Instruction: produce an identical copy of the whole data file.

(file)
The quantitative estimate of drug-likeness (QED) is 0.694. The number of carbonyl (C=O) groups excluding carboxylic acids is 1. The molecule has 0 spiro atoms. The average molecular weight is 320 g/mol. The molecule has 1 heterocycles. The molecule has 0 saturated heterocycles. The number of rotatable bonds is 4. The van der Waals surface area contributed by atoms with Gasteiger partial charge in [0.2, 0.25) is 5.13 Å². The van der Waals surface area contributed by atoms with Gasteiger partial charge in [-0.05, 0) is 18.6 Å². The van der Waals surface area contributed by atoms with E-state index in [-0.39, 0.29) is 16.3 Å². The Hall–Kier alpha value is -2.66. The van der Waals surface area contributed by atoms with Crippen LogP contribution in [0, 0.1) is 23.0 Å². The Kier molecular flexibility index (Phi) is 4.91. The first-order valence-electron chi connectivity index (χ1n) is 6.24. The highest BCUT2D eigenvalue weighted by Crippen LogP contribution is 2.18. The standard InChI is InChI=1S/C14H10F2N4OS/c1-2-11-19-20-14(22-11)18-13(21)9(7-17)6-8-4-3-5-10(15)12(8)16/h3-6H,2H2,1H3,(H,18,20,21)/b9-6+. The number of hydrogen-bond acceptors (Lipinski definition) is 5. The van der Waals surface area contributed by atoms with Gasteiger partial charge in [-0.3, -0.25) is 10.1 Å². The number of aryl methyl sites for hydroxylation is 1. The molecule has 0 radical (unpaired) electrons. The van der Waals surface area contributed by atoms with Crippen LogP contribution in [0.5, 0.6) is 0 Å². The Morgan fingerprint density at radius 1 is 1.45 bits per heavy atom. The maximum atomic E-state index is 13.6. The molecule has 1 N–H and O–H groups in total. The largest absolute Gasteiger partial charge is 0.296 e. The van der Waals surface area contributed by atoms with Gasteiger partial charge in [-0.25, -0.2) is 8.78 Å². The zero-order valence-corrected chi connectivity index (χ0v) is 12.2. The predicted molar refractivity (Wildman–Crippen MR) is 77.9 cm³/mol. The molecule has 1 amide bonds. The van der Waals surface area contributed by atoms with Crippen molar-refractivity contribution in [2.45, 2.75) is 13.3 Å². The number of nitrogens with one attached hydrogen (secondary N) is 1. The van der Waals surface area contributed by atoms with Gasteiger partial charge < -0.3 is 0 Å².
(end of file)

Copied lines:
The quantitative estimate of drug-likeness (QED) is 0.694. The number of carbonyl (C=O) groups excluding carboxylic acids is 1. The molecule has 0 spiro atoms. The average molecular weight is 320 g/mol. The molecule has 1 heterocycles. The molecule has 0 saturated heterocycles. The number of rotatable bonds is 4. The van der Waals surface area contributed by atoms with Gasteiger partial charge in [0.2, 0.25) is 5.13 Å². The van der Waals surface area contributed by atoms with Gasteiger partial charge in [-0.05, 0) is 18.6 Å². The van der Waals surface area contributed by atoms with E-state index in [-0.39, 0.29) is 16.3 Å². The Hall–Kier alpha value is -2.66. The van der Waals surface area contributed by atoms with Crippen LogP contribution in [0, 0.1) is 23.0 Å². The Kier molecular flexibility index (Phi) is 4.91. The first-order valence-electron chi connectivity index (χ1n) is 6.24. The highest BCUT2D eigenvalue weighted by Crippen LogP contribution is 2.18. The standard InChI is InChI=1S/C14H10F2N4OS/c1-2-11-19-20-14(22-11)18-13(21)9(7-17)6-8-4-3-5-10(15)12(8)16/h3-6H,2H2,1H3,(H,18,20,21)/b9-6+. The number of hydrogen-bond acceptors (Lipinski definition) is 5. The van der Waals surface area contributed by atoms with Gasteiger partial charge in [-0.3, -0.25) is 10.1 Å². The number of aryl methyl sites for hydroxylation is 1. The molecule has 0 radical (unpaired) electrons. The van der Waals surface area contributed by atoms with Crippen LogP contribution in [0.5, 0.6) is 0 Å². The Morgan fingerprint density at radius 1 is 1.45 bits per heavy atom. The maximum atomic E-state index is 13.6. The molecule has 1 N–H and O–H groups in total. The largest absolute Gasteiger partial charge is 0.296 e. The van der Waals surface area contributed by atoms with Gasteiger partial charge in [-0.25, -0.2) is 8.78 Å². The zero-order valence-corrected chi connectivity index (χ0v) is 12.2. The predicted molar refractivity (Wildman–Crippen MR) is 77.9 cm³/mol. The molecule has 1 amide bonds. The van der Waals surface area contributed by atoms with Crippen molar-refractivity contribution in [2.45, 2.75) is 13.3 Å². The number of nitrogens with one attached hydrogen (secondary N) is 1. The van der Waals surface area contributed by atoms with Gasteiger partial charge < -0.3 is 0 Å².